I had a longer chat to one of the other guys, and he said going east i'll pass Lafleche, then Limerick ("their co-op is linked to ours") before Assiniboia. I asked if all the farmers' co-ops around Saskatchewan are actually farmer-owned, or if they were a chain, since most of them have the same signage. He said they used to be all locally owned in each community, but now because the communities are dying they need to team up with other communities to keep them all alive. I said that the co-op structure explains my observation that some of these stores have unique imported snacks that you can't find at regular grocery stores, or even at other co-ops. He took this as an opening to talk about immigrants. He is pro-immigration, he said his family got here in the 1600s so all the anti-immigrant folks are just as much "immigrants" to him as the ones they complain about. He said "we have a guy from India in the next town, at the bar and grill, he gets ingredients from a guy in Regina, and cooks real Indian food!"

Well, obviously i had to check that out. I finished my coffee and plodded through another hour of wind till i got to the bar and grill in Lafleche. I got the menu and it was all the same shit that every other prairie diner has. Literally, all of them are the same. They have: "Denver" sandwich (sandwich with an omelette on it), roast beef sandwich, club sandwich (ham and bacon), BLT, burger, cheeseburger, bacon cheeseburger. That's it. Some places have a caesar salad, which isn't vegan so what's even the point. Some places have wings and pizza. I said i heard that they do Indian food here and struck up a conversation.

K said that they only do Indian food first Tuesday of every month as a special occasion. I said it's been almost impossible to eat vegetarian since i got to Saskatchewan (i didn't bother saying "vegan" since that's just pure crazytalk round these parts) and i am so sick of eating burgers everywhere, i was really hoping to find something different. The guy took pity on me and asked what i liked. I listed off some dishes and he said, you know what, i can make you a palak paneer and garlic naan. He asked if i wanted spicy and i said yes, please, please, for the love of God fucking make it spicy. (I said it slightly more politely in reality. I am just so tired of this limp form of cookery that equates "spicy" with a thin smear of mustard instead of mayonnaise on the burger bun.) He cocked his eyebrow and i figured he was skeptical. So i used the Canadian trump card and said "i'm from Toronto". That's like going to an Indian restaurant in Germany and saying "i'm from the UK". I.e. i fucking know what South Asian food tastes like, so please make it properly. After that he asked if i wanted an Indian drink too and i figured since i am going all-in on Not Vegan with paneer, might as well get a lassi too. Where else am i going to find a meal like this in the prairies?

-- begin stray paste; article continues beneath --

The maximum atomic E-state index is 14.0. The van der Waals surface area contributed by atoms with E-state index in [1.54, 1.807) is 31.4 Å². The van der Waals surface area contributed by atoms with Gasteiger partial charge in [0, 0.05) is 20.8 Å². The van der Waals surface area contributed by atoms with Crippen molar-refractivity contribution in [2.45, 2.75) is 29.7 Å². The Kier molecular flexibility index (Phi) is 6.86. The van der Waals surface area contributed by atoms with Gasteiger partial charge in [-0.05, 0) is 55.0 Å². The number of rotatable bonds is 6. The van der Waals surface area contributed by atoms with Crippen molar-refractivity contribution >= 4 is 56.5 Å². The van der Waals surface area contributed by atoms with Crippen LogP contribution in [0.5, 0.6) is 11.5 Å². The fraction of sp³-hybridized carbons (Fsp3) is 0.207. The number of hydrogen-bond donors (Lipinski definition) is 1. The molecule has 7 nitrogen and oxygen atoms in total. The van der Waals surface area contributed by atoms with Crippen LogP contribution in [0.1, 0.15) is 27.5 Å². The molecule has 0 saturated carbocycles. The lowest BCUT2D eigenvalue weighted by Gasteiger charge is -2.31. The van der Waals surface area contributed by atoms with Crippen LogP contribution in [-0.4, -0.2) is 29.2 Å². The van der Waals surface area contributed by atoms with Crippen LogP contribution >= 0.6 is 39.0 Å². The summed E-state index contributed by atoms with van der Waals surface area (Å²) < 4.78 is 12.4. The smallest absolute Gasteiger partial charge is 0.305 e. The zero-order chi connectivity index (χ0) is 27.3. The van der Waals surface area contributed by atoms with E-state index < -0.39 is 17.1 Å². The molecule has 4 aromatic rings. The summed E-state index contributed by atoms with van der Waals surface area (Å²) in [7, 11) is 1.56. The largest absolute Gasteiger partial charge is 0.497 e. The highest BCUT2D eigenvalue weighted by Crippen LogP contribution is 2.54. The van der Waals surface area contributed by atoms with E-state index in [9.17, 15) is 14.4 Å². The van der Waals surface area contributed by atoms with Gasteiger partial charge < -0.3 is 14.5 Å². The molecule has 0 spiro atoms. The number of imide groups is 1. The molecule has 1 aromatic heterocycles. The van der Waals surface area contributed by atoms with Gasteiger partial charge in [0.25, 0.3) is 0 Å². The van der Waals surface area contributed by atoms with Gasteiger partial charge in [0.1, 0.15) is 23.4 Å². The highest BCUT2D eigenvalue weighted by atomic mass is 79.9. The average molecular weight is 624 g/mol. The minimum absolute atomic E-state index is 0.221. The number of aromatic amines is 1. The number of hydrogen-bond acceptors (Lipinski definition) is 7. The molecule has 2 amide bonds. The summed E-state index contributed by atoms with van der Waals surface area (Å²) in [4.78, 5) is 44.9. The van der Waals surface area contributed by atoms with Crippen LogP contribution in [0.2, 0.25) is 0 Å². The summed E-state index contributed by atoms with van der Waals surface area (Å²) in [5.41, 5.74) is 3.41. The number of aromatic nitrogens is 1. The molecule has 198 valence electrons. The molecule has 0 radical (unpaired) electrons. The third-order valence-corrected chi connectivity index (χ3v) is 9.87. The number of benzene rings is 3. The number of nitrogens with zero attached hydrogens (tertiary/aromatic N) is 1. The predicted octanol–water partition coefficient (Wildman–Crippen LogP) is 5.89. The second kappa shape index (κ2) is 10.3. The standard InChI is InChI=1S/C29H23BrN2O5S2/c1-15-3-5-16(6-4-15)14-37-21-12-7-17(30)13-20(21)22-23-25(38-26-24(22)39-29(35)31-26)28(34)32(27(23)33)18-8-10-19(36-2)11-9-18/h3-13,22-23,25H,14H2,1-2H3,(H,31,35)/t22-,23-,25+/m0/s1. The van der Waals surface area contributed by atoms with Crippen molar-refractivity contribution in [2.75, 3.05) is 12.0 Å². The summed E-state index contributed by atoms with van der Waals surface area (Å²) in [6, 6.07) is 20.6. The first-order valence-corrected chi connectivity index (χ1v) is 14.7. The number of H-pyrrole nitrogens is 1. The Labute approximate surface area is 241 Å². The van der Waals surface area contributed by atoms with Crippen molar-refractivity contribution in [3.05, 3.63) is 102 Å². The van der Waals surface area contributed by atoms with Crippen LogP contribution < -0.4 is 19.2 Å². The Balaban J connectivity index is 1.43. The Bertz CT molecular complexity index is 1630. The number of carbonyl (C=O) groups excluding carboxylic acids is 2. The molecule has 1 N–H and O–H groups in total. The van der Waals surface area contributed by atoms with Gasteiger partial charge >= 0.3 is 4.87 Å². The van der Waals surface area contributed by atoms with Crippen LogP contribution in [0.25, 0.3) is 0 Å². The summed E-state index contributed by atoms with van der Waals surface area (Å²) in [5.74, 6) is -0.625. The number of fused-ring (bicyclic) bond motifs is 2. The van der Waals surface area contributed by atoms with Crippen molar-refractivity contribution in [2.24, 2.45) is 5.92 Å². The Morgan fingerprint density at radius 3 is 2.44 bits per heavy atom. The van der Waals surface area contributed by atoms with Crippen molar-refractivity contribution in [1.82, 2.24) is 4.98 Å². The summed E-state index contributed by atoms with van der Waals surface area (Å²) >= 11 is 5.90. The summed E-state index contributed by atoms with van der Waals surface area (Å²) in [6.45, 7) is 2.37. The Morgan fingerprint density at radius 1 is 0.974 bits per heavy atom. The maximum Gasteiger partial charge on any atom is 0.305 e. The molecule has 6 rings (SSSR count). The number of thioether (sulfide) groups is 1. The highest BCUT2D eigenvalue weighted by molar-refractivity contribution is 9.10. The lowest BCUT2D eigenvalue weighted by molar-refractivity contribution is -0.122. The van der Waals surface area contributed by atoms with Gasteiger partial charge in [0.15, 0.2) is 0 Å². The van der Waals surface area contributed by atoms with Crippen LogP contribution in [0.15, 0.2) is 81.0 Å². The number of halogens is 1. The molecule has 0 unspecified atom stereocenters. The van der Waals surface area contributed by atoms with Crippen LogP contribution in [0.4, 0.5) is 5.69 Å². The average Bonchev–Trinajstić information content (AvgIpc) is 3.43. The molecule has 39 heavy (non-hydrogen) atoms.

So off he went, and i got my palak paneer, naan, lassi and some red onion, cumin and pickled chili for a side. It wasn't the greatest Indian food of my life, but standing next to all the ultra-bland prairie food, it was practically a flavor bomb.

Turns out K is also a YouTuber, making stories about life in the prairies for the folks back home in India who have a very Toronto-centric view of what Canada is actually like. He asked to interview me for his channel, but i said no, because i am camera-shy. He said he really likes living in a small town because people all respect one another and support one another. He said the once-monthly Indian food thing was an idea from a customer and it turned out to be a big hit with the locals for whom it must be wonderfully exotic.

The food and the chat cheered me up, and i got back on the road with renewed vigor. One good thing about the nor'easterly is that it appeared to be blowing the smog down to Montana, so the skies started to get vaguely blue-ish and i finally felt some sun on my skin. It was still a hard ride, but i arrived at Assiniboia just after 3pm. It was only a piddling 75km from where i started, but after a miserable morning and a solid early afternoon of fighting the wind i decided to stop.

First of all, i visited the community center which had an early voting setup for people who were out-of-province. I voted, not that it will probably help much in my district (which is fairly predictably Liberal at the provincial level and Conservative at the federal level), but i figure i have invested enough into Canada over the past year or so that i deserve to have my voice heard. I voted for the NDP candidate who is a human rights lawyer. Then i checked into a motel because i need to recharge.

And here i am. I have no idea where to go next. I was half-hoping to blast through to Weyburn for tomorrow then follow highway 39 down to Estevan, mainly because i think it's interesting to have a diagonal road in the prairies (you know things are boring when you get excited about a diagonal road), but if the wind stays sucking then i will probably do another piddling leg to Ogema. It would be nice to see some other scenic parts of the province, but i think they're mostly north of the Trans Canada Highway now, and i'm not sure i want to do a big northern detour into areas where it is much more likely to be cold and rainy.

I have exhausted my inspiration. There is no Canada left for me to "do". America needs to open their goddamn borders already.

Alright, i am going to hunt around this town for vegan food. I will almost certainly fail. Then i will try to find instant coffee that doesn't suck and some oatmeal to replenish my Ursack. Oh, and a water bottle. Wish me luck.